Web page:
- Moon had a very strong magnetic field, which gradually faded away with time.
- A new model suggests that the Moon’s magma ocean could be responsible for this lost magnetism.
- The magma ocean dynamos might have been a usual event in rocky planets like Mars and Earth.
Earth’s Moon is nearly 4.47 billion years old. In its early stage, it had a very strong magnetic field – like present magnetic field of Earth. But over time, the strength of the Moon’s magnetic field has weakened.
Moon has a much smaller core than Earth’s; then how could it have had such a powerful magnetic field. The question remains a mystery in the saga of Moon’s evolution.
Now, Scientists at Arizona State University and University of Texas Institute have come up with a new model that explains this strong lunar magnetic field. Let’s find out in details what they’ve discovered.
The magnetic field of Earth is responsible for deflecting most of the solar wind and ionizing radiation. It prevents these harmful rays from hitting the atmosphere directly that would otherwise destroy the ozone layer which keeps ultraviolet rays outside the Earth’s atmosphere.
Internal Structure of the Moon | Credit: Wikimedia
While the magnetic field of Earth is produced by what’s called dynamo (caused by fluid motion of conducting metal in outer core), the Moon’s core isn’t large enough to generate magnetic field of that level.
The New Model
The proposed model explains how Moon’s magnetic field could have attained Earth-like magnitudes. In this model, the dynamo is not caused by the small metal core of the Moon, but by a top-heavier layer of molten materials.
Image Credit: Arizona State University
The Moon’s mantle’s bottom-most layer melts to create a metal-rich magma ocean, which resides at the top of metal core. The dynamo is further driven by convection — heat transfer due to bulk motion of molecules within molten rocks — that generates a strong magnetic field. This would have been captured by the cooling crust at the lunar surface, as well as by the samples brought back in Apollo mission.
The concept of this metal-rich magma ocean dynamo has already been presented for magnetic field of early Earth. However, researchers realized that the same methodology could also be applied to the Moon.
They further explained that the base of Moon’s mantle still has a partial molten layer. Since the strength of magnetic field reduces as you go away from the dynamo area, the powerful magnetic field could be achieved at the surface of the moon if the dynamo operated in the mantle, instead in the core.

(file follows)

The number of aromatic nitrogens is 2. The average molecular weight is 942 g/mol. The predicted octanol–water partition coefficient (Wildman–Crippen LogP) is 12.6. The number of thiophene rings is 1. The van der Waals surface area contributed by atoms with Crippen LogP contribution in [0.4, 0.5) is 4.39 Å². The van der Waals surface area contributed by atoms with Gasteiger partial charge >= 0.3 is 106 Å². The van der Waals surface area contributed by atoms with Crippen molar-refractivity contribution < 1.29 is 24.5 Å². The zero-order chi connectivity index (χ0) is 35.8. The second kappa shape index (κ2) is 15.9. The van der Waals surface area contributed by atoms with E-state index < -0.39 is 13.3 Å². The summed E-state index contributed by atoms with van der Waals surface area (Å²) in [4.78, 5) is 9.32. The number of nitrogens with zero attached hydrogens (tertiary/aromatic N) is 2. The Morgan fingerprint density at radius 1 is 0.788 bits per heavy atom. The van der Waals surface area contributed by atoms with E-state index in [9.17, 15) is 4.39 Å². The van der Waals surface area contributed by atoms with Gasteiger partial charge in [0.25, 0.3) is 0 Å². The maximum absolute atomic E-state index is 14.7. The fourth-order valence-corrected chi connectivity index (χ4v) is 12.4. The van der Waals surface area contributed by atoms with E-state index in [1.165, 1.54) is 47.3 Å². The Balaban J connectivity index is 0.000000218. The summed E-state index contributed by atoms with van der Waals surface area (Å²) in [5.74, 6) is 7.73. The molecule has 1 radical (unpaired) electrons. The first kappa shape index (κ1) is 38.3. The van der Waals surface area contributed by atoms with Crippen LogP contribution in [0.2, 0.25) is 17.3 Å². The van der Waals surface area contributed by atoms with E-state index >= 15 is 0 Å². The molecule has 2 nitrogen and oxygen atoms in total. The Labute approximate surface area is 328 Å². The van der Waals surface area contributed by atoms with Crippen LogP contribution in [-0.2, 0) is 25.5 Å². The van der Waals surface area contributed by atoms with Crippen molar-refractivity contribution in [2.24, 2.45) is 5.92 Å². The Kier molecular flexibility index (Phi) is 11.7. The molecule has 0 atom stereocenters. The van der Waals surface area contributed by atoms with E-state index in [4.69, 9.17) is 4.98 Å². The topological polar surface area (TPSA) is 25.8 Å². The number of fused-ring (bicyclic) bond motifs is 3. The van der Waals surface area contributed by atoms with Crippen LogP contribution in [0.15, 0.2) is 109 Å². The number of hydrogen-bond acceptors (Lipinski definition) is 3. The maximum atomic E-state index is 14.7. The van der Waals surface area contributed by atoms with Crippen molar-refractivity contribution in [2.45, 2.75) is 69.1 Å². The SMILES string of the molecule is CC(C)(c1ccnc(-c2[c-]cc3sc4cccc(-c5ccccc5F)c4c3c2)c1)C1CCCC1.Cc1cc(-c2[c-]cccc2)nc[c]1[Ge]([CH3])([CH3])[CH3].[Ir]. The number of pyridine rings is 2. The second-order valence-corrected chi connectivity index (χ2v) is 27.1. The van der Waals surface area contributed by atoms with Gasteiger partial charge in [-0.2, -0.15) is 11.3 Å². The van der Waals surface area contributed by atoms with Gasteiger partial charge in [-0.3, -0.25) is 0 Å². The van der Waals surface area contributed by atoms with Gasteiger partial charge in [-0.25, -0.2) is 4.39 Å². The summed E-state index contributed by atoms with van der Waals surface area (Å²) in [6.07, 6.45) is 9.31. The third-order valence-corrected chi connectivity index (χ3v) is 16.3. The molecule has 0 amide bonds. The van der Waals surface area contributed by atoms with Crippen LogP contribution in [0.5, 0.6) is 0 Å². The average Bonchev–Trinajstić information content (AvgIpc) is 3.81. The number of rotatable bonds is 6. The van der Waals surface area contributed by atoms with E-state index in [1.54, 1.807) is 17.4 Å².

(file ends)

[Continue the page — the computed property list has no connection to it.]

Reference: ScienceDirect | doi:10.1016/j.epsl.2018.04.015 | ASU
Researchers ran some simulations of Lunar’s core dynamo that showed that the mantle’s lower layer was overheating and melting. In fact, melting process was a crucial factor to this new model.
Gradually magnetic field got weaker
Nearly after a billion year of moon’s formation, its strong magnetic field became weaker. The new model also explains this phenomenon – As the temperature of the moon decreased, the magma ocean would have turned into solid, and in the meantime, core dynamo would have continued creating the later weaker field.
According to the researchers, the magma ocean dynamos, like explained in the model, might have been a usual event in rocky planets like Mars and Earth.
The model could be further enhanced by using tidal forces, which would have imparted additional energy to the magma ocean dynamo, and through interactions with the lunar core.
Previous researchers have shown that a traditional thermochemical core dynamo wouldn’t have been able to create the inferred paleo-fields. Therefore exotic approaches should be taken into account. The magna ocean dynamo seems perfect to explain the all observable evidences, although the mechanism would require a surprisingly high conductivity. Further detailed study is required to analyze whether such scenarios could have existed in the history of Lunar evolution.
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